WHAT IS THE FUTURE FOR CRETE POST CONVID-19

For discussion, news, comments, questions and information about Crete & Greece.
Maud
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Location: S.W. England/ S.W. Crete.

Re: WHAT IS THE FUTURE FOR CRETE POST CONVID-19

Postby Maud » Fri Aug 28, 2020 12:57 pm

A ‘pipe dream’ evansmr. - No large manufacturing base, no major financial services industry, few natural resources, and even with a government that isn’t corrupt.......a crippling debt.

As much as I wish things were otherwise, I cannot ever see Greece becoming self sufficient.

Yorgo
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Re: WHAT IS THE FUTURE FOR CRETE POST CONVID-19

Postby Yorgo » Sat Aug 29, 2020 7:43 am

Lock and Load - Turkey for Christmas. LOL LOL

TweetTweet
Posts: 367
Joined: Fri Jan 13, 2012 10:35 am

Re: WHAT IS THE FUTURE FOR CRETE POST CONVID-19

Postby TweetTweet » Sat Aug 29, 2020 7:44 am

chrissyg wrote:Hear, hear!
Totally agree ( but i still have to find marmite-lol)

I agree with johnincrete as well.
You can get marmite at A/B in Rethymnon and also at Pavlakis in Plantanias. If out of stock, it usually returns after a couple of weeks or so.

(If anyone else likes baked beans, I highly recommend the Greek Canning Company rather than the Heinz product).

evansmr1
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Location: Pirgos, Kalo Horio,

Re: WHAT IS THE FUTURE FOR CRETE POST CONVID-19

Postby evansmr1 » Sat Aug 29, 2020 12:14 pm

...Greece could become self sufficient


I was referring to the Gas and Oil reserves that have been found close to Crete and I believe also some sites close to the mainland. Because the Greek Government dillied and dallied over the discovery some 10 years ago, Red Tape being the main reason for the delay. All within the UN recognised 200 mile range of Greece and the Islands.

I am of the opinion that an auction had taken place for Companies to commence drilling and that successful bidders offered the contract.
There was also talk of building an Oil reserve on the South Coast of Crete.

Now those nasty Turks have send their exploratory research ships to sniff around guarded by the Turkish Navy.

A wasted opportunity
Mike
=============
Sic parvis magnaike

Kilkis
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Re: WHAT IS THE FUTURE FOR CRETE POST CONVID-19

Postby Kilkis » Sat Aug 29, 2020 12:53 pm

evansmr1 wrote:...Now those nasty Turks have send their exploratory research ships to sniff around guarded by the Turkish Navy...


Because Turkey is not a signatory to the United Nations Convention on the Law of the Sea, and does not, therefore, feel bound by it and does not recognise Greece's right to a 200 mile exclusive economic zone. Turkey does not recognise the boundaries of the continental shelf surrounding Greece. Turkey does not recognise the treaties that it signed at the end of the first world war ceding territory to Greece. Turkey does not operate under rule of international law. Turkey wants its empire back and it will scream and scream and scream until it is sick if it doesn't get it. And it can.

Warwick

Tim
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Re: WHAT IS THE FUTURE FOR CRETE POST CONVID-19

Postby Tim » Sat Aug 29, 2020 1:18 pm

Kilkis wrote:
evansmr1 wrote:...Now those nasty Turks have send their exploratory research ships to sniff around guarded by the Turkish Navy...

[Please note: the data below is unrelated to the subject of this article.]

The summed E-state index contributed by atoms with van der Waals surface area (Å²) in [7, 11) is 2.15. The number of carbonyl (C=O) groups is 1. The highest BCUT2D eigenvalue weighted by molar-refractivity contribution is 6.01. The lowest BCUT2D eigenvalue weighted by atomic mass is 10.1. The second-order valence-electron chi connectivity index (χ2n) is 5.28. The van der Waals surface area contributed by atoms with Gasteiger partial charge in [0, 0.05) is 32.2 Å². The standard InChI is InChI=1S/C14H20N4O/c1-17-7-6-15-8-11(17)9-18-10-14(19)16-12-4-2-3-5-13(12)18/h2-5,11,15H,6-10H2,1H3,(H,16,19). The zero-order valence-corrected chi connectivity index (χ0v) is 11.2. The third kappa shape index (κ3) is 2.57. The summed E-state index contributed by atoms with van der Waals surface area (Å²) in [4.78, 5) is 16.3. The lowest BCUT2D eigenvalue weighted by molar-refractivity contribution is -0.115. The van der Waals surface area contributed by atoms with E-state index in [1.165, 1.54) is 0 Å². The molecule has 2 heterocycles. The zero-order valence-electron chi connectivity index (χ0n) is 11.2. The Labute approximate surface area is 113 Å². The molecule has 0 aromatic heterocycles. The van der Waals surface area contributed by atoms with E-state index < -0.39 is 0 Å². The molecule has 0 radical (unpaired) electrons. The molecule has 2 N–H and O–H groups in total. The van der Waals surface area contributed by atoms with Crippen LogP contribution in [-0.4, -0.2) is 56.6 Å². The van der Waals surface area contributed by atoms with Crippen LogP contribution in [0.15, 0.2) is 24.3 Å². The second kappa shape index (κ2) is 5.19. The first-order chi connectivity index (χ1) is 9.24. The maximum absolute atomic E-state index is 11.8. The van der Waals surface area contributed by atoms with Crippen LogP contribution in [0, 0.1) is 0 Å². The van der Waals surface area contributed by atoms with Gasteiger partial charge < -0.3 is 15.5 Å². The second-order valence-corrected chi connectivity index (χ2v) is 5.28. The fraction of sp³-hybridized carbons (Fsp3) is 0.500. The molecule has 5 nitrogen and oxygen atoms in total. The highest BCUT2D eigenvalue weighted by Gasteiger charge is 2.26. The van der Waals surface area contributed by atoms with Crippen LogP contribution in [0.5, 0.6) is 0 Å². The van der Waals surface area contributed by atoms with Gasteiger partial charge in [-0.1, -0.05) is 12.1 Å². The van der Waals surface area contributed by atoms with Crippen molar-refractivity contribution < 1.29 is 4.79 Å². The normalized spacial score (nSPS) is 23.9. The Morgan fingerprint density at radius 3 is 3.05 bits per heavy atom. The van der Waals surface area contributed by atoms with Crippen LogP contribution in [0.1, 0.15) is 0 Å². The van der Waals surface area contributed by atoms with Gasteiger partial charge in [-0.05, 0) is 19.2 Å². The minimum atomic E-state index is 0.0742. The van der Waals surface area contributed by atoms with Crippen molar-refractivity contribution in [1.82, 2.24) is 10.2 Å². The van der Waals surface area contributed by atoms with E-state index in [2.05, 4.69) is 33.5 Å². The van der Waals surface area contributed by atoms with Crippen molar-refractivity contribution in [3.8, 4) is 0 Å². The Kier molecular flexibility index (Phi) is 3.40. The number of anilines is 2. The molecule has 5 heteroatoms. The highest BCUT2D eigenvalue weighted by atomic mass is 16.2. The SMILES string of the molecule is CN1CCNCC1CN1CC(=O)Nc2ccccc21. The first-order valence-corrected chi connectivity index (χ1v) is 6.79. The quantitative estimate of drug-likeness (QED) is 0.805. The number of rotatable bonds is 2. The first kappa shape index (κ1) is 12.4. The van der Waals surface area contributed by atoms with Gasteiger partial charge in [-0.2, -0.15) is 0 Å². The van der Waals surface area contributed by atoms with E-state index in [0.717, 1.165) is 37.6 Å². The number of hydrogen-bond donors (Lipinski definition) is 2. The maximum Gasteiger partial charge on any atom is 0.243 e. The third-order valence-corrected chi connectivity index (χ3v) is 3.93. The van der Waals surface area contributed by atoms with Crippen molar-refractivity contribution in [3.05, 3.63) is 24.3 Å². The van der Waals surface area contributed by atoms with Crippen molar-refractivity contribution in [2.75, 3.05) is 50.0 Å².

Turkey wants its empire back and it will scream and scream and scream until it is sick if it doesn't get it. And it can. Warwick


It can scream? Or it can 'get it'? Erdogan strikes me as a jumped-up tinpot dictator who struts around puffing his chest out, making largely empty threats and upsetting as many countries as he can, in an attempt to portray Turkey as a major player on the world stage. Which it is not.

Tim

johnincrete
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Re: WHAT IS THE FUTURE FOR CRETE POST CONVID-19

Postby johnincrete » Tue Sep 01, 2020 10:42 am

So, you are a realist, Warwick? Does a realist not accept that things can change? Greece has debts - but so too have most countries. It was not always so and some people like me are trying our best to see a brighter tomorrow. Why should not good prevail against the bad if more of us ignore the past - except by recognizing errors that must not be repeated - and doing our little bit. The devastating forest fires that we have come to accept started from a small spark or flame. I believe I am a realist but also an optimist.

Kilkis
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Re: WHAT IS THE FUTURE FOR CRETE POST CONVID-19

Postby Kilkis » Tue Sep 01, 2020 12:22 pm

Being a realist does not stop me from thinking things can change but it does inhibit my belief that things will change when it comes to Greece.

I have some personal knowledge of exactly how deeply corrupt the Greek state is and I see no reason to think that is going to change or any evidence that it is doing so. Corruption is estimated to cost Greece around 10 % of GDP. This level of corruption stifles innovation and entrepreneurship. The Greek government does not want Greek companies to be successful because they will always get bigger bribes from foreign companies if they buy from them.

To say that "it was not always so" somewhat ignores reality. Greece has a history of defaulting on debt. The Greek city states defaulted on debt as early as the 4th century BC. Since Greece, or at least part of it, became independent it has defaulted on its sovereign debt six times in 1826, 1843, 1860, 1894, 1932 and 2015. It has spent almost half the period from independence to now in default. Sovereign debt is expected to reach 200% of GDP because of COVID-19. It is only because interest rates are being manipulated down to zero by central banks that it can afford this level of debt. If interest rates returned to normal market levels it could not afford to even service the debt let alone repay it.

As a member of the Eurozone Greece cannot do what most states do and get out of debt by printing money. The ECB is busy printing money but the amount Greece receives is not determined by Greece's needs but by Germany's ideas on what the ECB should do.

What do you see that gives you hope?

Warwick

PS In my statement above I am not supporting the idea of printing money, simply stating that is what happens.

johnincrete
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Re: WHAT IS THE FUTURE FOR CRETE POST CONVID-19